Affiliate Hench Apparel in Financial Distress
Warren Company’s CEO, Mr. James Stevens, reads the final report of Janerey Avella, the firm’s consultant for special projects. The report highlights the reasons for the recommended closure of Hench Apparel, a fashion store for men and women acquired by Warren five years ago. The store is situated in a nearby town with establishments sprawling within the area but many miles away in high-crime areas that are hot in the news lately. Although Hench’s fashion designer has a name in fashion, designs of the different clothes are not really that attractive to its current clients. Its sales have dropped from an exciting $1,500,000 five years ago to a guarded $400,000 this year. Competitors also are rising in the area. Neighborhood crime contributes to the pulling-out of some investors in the once lively town.
Stevens encircles the figure $4,000,000, which represents the building purchased five years ago. After a long silence, in a low tone, he asks Mr. Avella, “What are we going to do with this? I don’t think the members of the Board of Directors will agree to the idea of investing in another fashion apparel business nor open any other business in this risky area.” Avella answers, “Then I cannot give any suggestion except that Warren has to dispose of the fixed assets right away.”
What are Fixed Assets–Their Classifications and Exclusions
Fixed Assets are commonly identified as property, plant and equipment under IAS 16 rules or simply classified as non-operating assets or tangible assets that are held by an enterprise for use in the production or supply of goods and services, for rental to others, or for administrative purposes. These assets are expected to be used more than one fiscal period.
They are classified as:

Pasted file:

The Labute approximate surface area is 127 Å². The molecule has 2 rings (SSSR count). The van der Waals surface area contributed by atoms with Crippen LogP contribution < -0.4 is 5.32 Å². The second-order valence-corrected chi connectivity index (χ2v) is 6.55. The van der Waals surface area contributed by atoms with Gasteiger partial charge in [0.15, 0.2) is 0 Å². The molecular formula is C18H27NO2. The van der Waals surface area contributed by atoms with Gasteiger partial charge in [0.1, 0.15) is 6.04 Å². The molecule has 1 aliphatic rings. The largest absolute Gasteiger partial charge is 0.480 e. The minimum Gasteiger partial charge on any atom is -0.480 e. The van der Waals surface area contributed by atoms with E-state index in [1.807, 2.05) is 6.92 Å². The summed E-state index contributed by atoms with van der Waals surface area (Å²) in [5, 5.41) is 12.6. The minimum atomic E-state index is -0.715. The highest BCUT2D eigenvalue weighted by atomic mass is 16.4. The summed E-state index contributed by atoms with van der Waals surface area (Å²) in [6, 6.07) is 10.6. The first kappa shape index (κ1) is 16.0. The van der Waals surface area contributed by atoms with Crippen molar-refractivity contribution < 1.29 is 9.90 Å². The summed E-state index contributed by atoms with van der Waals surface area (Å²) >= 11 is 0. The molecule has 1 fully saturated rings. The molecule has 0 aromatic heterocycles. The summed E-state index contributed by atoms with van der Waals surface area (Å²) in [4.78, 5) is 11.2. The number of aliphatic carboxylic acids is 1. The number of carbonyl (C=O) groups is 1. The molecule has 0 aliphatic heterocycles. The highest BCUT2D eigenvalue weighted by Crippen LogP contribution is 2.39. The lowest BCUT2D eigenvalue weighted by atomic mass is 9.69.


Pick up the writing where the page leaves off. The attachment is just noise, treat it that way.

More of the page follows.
- Property ordinarily not subject to depreciation or depletion, such as land;
- Property subject to depreciation or amortization, such as land improvements, buildings, machinery, equipment, furniture, improvements to leased facilities and bookplates.
- Property subject to depletion, such as timber tracts and mineral and oil deposits
Some items that are sometimes mistaken to be part of this category are:
- Spare parts and servicing equipment that are usually carried as inventory and recognized in profit or loss as consumed. However, major spare parts and stand-by equipment qualify as property, plant, and equipment when an entity expects to use them more than one period.
Land tracts held by real-estate development companies that are intended to be sold in the normal course of business are classified as inventory rather than property, plant, or equipment because they are the units that will bring in revenue for the business. Land held as a future plant site is qualified to be reported as part of the property, plant, and equipment; but land that is acquired for long-term capital appreciation as well as land held for a currently undetermined future use is reported as investment property.
How are Fixed Assets Measured?
IFRS accounting for fixed assets requires that an item of property, plant, and equipment shall be initially measured at its cost, including any costs directly attributable to bringing the asset to the location and condition necessary for it to be capable of operating in the manner intended by the management.
- The cost of an item of property, plant, and equipment is the cash price equivalent at the recognition date
- If payment is deferred beyond normal credit terms, the difference between the cash price equivalent and the total payment is recognized as the finance cost over the credit period.
- If the asset is acquired by issuing equity securities of the enterprise, cost is the fair value of the asset received or the fair value of the securities issued, whichever is more reliably measurable.
- The cost of an item that is acquired by exchanging a non-monetary asset (or combination of monetary and non-monetary asset) is measured at fair value, unless the transaction lacks commercial substance or the fair value of neither the asset received nor the asset given up is reliably measurable. If the acquired item is not measured at fair value, its cost is measured at the carrying amount of the asset given up.
- An item of property, plant and equipment acquired through donation is initially recorded at fair market value at the time of donation.
The computer package acquired for Hench Apparel was made in cash, while the building was acquired through financing, which was 30 percent higher than its spot cash price.
Please continue to page 2 for more on IFRS Accounting for Fixed Assets
What is Depreciation? How is It Computed?
Are there expenses inolved in the use of fixed assets? Yes, there are. Repairs and maintenance is one category of expense, and it is unavoidable. The wearing-out of the asset or its used portion is also regarded as expense, which we call depreciation.